What must we learn, and unlearn, to be agents of God’s mission in the world?
Click on the order button below to download this 6-session Bible Study Study, part of the Christian Vision Project, as a Microsoft Word file.
The Christian Vision Project is asking a select group of creative Christian thinkers—pastors, scholars, artists, and activists—one big question: What must we learn, and unlearn, to be agents of God’s mission in the world? From the answers that we received, we’ve created 6 Bible studies that deal with such topics as: How to follow God’s lead in missions; How the Trinity is central to missions; How we need to learn to be guests of another culture; How to minister in brokenness; How the growth of Christianity in Latin America, Africa, and Asia should make us rethink our approach to missions.
Following God’s Lead in Missions
As God moves through space and time, we need to be ready to go with his flow.
Genesis 1:26–28; 1 Kings 8:41–43; Matthew 5:13–16; Colossians 1:3–20; 3 John; Revelation 3:14–22; 21:1–5
What does the map of global Christianity look like? What is our role in God’s mission? How can we both give and receive cross-culturally? These are the questions we’ll ponder in this study.
The Mission of the Trinity
All creation was designed to do one thing, and the church’s mission should be no different.
Matthew 22:34–40; John 14; 1 Corinthians 11:17–34; Ephesians 1:3–4; Philippians 2:1–18; 2 Thessalonians 2:13; Revelation 13:8
Simon Chan's call to ground our thinking about the Church in proper Trinitarian theology could, itself, help us do exactly that: re-think the church.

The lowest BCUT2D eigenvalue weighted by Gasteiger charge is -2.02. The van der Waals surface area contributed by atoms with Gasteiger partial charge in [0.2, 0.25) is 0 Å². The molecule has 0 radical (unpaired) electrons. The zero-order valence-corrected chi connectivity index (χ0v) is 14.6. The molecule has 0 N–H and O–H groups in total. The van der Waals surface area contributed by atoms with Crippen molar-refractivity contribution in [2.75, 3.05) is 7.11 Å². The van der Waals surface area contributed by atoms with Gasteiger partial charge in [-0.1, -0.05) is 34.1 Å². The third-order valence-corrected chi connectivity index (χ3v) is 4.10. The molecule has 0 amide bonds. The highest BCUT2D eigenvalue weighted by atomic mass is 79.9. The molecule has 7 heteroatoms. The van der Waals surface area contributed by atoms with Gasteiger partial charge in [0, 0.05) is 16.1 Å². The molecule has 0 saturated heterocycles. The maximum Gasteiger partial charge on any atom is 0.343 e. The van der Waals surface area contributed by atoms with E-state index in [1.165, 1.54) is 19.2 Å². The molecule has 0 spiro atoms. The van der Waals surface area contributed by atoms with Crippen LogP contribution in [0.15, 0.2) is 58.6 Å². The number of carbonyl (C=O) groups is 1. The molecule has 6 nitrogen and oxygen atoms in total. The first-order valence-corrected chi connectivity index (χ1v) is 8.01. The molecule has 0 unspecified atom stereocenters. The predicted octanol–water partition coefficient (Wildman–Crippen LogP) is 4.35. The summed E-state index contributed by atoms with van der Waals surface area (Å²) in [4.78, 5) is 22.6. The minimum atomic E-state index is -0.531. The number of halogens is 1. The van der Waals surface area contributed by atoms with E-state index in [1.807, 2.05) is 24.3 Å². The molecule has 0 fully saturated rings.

Lessons in Hospitality and Humility
We can learn by being guests of another culture.
Genesis 17:1–11; Psalm 25:4–11; Matthew 5:1–16; Galatians 3:6–9, 26–29; 1 Peter 5
Oscar Muriu, Nairobi Chapel pastor, says that when we learn to be guests of another culture, God can teach us important lessons about hospitality and humility.
Ministering in the Global Church
A fractured church with a crippled mission findshealing through brokenness.
Matthew 4:23; Mark 4:26–32; Luke 4:18–19, 43; John 3:5;
Romans 14:17; 1 Corinthians 12:13–14; Ephesians 1:22–23; Philippians 2:5–11; Colossians 1:15–20,24
This study will examine some of the major themes from Christopher Heuertz’s article about the global church, specifically the poor, and will discuss the biblical rationale for this startling point of view.
Great Commission Complete?
The growth of Christianity in Latin America, Africa, and Asia should make us rethink our approach to missions.
Matthew 28:16–20; Luke 4:14–30; 24:44–49; Acts 13:26–41
Philip Jenkins says we’d better start paying attention to where the faith had been home for at least a thousand years, and where now the process of secularization is nearly complete: Europe.
Enjoy the Global Church
What we see of the global church depends on where we look.
Micah 5:2; Matthew 13:31–35; Galatians 3:1–14; 3:26–29; 6:1–10
How can Western Christians see the global church more clearly? Why should we bother? These are the challenging questions Andrew Jones raises.
Total number of pages - 78 pages
You have permission to make up to 1,000 copies for use in your local church.
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